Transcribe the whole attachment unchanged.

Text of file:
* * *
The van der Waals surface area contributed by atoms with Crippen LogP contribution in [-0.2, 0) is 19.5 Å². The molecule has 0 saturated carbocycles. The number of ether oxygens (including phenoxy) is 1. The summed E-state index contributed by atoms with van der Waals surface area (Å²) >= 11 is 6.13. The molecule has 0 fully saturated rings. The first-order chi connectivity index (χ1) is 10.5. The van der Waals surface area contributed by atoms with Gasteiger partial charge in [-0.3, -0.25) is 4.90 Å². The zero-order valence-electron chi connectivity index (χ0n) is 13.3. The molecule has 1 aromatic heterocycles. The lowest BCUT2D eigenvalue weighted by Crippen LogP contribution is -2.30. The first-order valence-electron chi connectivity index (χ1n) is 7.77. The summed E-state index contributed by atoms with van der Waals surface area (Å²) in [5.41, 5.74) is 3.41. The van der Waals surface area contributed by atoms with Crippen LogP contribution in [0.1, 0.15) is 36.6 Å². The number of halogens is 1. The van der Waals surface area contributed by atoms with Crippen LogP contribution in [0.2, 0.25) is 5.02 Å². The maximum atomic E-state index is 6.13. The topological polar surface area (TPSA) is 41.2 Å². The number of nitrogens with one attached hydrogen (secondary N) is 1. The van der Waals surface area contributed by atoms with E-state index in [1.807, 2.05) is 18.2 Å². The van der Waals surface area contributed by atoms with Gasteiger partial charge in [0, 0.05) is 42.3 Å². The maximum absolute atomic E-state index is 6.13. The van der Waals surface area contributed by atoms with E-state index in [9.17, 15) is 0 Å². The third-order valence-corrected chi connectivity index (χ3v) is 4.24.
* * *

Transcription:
The van der Waals surface area contributed by atoms with Crippen LogP contribution in [-0.2, 0) is 19.5 Å². The molecule has 0 saturated carbocycles. The number of ether oxygens (including phenoxy) is 1. The summed E-state index contributed by atoms with van der Waals surface area (Å²) >= 11 is 6.13. The molecule has 0 fully saturated rings. The first-order chi connectivity index (χ1) is 10.5. The van der Waals surface area contributed by atoms with Gasteiger partial charge in [-0.3, -0.25) is 4.90 Å². The zero-order valence-electron chi connectivity index (χ0n) is 13.3. The molecule has 1 aromatic heterocycles. The lowest BCUT2D eigenvalue weighted by Crippen LogP contribution is -2.30. The first-order valence-electron chi connectivity index (χ1n) is 7.77. The summed E-state index contributed by atoms with van der Waals surface area (Å²) in [5.41, 5.74) is 3.41. The van der Waals surface area contributed by atoms with Crippen LogP contribution in [0.1, 0.15) is 36.6 Å². The number of halogens is 1. The van der Waals surface area contributed by atoms with Crippen LogP contribution in [0.2, 0.25) is 5.02 Å². The maximum atomic E-state index is 6.13. The topological polar surface area (TPSA) is 41.2 Å². The number of nitrogens with one attached hydrogen (secondary N) is 1. The van der Waals surface area contributed by atoms with E-state index in [1.807, 2.05) is 18.2 Å². The van der Waals surface area contributed by atoms with Gasteiger partial charge in [0, 0.05) is 42.3 Å². The maximum absolute atomic E-state index is 6.13. The van der Waals surface area contributed by atoms with E-state index in [9.17, 15) is 0 Å². The third-order valence-corrected chi connectivity index (χ3v) is 4.24.